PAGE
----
The excitement of making these discoveries, which added to the significance of Henry Hoag’s farmhouse, was tempered by the news that the owners were selling the property. Other sources indicate that the house stands in the way of a large-scale commercial development along Southwestern Boulevard. The unique historic house is thus threatened and unprotected. Orchard Park, unfortunately, is one of the towns in Erie County that has not yet gotten around to providing a preservation ordinance for the protection of its irreplaceable historic landmarks.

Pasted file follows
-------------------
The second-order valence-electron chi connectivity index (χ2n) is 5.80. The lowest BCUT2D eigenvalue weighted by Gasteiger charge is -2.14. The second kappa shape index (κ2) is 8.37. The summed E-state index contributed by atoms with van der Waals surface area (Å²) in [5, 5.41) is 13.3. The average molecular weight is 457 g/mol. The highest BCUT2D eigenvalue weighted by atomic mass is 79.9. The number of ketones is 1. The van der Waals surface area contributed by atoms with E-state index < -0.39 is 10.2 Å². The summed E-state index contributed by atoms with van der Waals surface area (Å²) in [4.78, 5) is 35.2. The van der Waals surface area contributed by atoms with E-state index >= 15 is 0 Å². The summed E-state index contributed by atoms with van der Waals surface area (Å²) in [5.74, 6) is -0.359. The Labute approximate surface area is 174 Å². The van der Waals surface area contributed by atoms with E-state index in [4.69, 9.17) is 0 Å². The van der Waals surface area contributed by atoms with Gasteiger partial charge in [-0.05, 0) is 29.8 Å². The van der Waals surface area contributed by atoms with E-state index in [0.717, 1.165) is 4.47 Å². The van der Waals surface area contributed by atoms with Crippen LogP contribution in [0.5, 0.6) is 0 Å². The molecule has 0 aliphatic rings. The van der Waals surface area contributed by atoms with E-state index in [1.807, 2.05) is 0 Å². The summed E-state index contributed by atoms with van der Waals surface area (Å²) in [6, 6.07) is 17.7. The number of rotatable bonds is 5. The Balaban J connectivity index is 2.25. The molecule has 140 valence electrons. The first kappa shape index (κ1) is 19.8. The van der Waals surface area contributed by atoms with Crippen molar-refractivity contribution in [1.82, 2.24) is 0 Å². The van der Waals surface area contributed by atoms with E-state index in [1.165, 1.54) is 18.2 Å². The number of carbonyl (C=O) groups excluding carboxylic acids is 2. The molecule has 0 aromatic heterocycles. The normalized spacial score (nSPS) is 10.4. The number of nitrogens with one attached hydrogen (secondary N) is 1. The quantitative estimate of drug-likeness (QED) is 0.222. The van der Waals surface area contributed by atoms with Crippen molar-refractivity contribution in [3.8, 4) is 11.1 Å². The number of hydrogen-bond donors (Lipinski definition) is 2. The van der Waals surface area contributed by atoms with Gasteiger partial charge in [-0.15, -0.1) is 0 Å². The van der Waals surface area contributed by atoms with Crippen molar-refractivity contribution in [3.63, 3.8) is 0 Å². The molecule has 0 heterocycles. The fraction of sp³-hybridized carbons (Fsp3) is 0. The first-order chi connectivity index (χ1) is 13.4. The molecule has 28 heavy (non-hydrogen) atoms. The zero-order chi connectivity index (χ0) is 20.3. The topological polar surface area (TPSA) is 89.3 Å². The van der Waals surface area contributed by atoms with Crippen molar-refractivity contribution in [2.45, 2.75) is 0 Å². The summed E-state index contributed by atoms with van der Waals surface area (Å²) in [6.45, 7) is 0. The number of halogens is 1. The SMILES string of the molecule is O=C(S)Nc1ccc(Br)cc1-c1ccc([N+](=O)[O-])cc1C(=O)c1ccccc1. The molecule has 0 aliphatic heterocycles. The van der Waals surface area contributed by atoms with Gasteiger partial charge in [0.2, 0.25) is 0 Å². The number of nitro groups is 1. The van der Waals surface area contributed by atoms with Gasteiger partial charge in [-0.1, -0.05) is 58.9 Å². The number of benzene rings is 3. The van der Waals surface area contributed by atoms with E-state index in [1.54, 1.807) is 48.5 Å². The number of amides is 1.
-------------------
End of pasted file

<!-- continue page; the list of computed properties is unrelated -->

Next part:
As we left the house at dusk, the wind began to whip up. Getting into his car, Dan Larkin paused to point down the steep hill behind the house to the remnant of that swamp where John D. Larkin had long ago engaged in a herculean task.